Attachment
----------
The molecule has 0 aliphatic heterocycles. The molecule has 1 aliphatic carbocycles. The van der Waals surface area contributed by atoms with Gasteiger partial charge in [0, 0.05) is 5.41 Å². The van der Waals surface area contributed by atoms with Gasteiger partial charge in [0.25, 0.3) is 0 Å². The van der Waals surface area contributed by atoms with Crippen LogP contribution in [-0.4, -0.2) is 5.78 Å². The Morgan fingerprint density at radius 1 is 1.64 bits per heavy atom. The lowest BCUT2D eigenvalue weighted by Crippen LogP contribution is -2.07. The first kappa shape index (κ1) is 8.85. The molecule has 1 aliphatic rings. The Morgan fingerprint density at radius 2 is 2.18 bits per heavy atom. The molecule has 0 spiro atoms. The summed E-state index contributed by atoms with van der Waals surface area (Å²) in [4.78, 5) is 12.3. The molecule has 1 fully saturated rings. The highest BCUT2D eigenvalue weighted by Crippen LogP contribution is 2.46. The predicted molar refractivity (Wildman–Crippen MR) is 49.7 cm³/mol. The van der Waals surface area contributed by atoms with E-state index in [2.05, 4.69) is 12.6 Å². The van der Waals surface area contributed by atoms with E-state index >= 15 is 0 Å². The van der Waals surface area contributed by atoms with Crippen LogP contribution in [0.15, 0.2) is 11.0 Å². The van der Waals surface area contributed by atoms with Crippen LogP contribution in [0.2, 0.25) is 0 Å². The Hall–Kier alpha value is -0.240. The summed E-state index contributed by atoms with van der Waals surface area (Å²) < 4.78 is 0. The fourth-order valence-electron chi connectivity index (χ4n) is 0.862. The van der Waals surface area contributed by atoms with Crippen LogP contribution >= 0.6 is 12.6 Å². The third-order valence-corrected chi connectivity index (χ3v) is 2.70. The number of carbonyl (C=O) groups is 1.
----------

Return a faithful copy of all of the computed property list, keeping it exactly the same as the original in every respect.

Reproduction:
The molecule has 0 aliphatic heterocycles. The molecule has 1 aliphatic carbocycles. The van der Waals surface area contributed by atoms with Gasteiger partial charge in [0, 0.05) is 5.41 Å². The van der Waals surface area contributed by atoms with Gasteiger partial charge in [0.25, 0.3) is 0 Å². The van der Waals surface area contributed by atoms with Crippen LogP contribution in [-0.4, -0.2) is 5.78 Å². The Morgan fingerprint density at radius 1 is 1.64 bits per heavy atom. The lowest BCUT2D eigenvalue weighted by Crippen LogP contribution is -2.07. The first kappa shape index (κ1) is 8.85. The molecule has 1 aliphatic rings. The Morgan fingerprint density at radius 2 is 2.18 bits per heavy atom. The molecule has 0 spiro atoms. The summed E-state index contributed by atoms with van der Waals surface area (Å²) in [4.78, 5) is 12.3. The molecule has 1 fully saturated rings. The highest BCUT2D eigenvalue weighted by Crippen LogP contribution is 2.46. The predicted molar refractivity (Wildman–Crippen MR) is 49.7 cm³/mol. The van der Waals surface area contributed by atoms with E-state index in [2.05, 4.69) is 12.6 Å². The van der Waals surface area contributed by atoms with E-state index >= 15 is 0 Å². The van der Waals surface area contributed by atoms with Crippen LogP contribution in [0.15, 0.2) is 11.0 Å². The van der Waals surface area contributed by atoms with Crippen LogP contribution in [0.2, 0.25) is 0 Å². The Hall–Kier alpha value is -0.240. The summed E-state index contributed by atoms with van der Waals surface area (Å²) < 4.78 is 0. The fourth-order valence-electron chi connectivity index (χ4n) is 0.862. The van der Waals surface area contributed by atoms with Crippen LogP contribution >= 0.6 is 12.6 Å². The third-order valence-corrected chi connectivity index (χ3v) is 2.70. The number of carbonyl (C=O) groups is 1.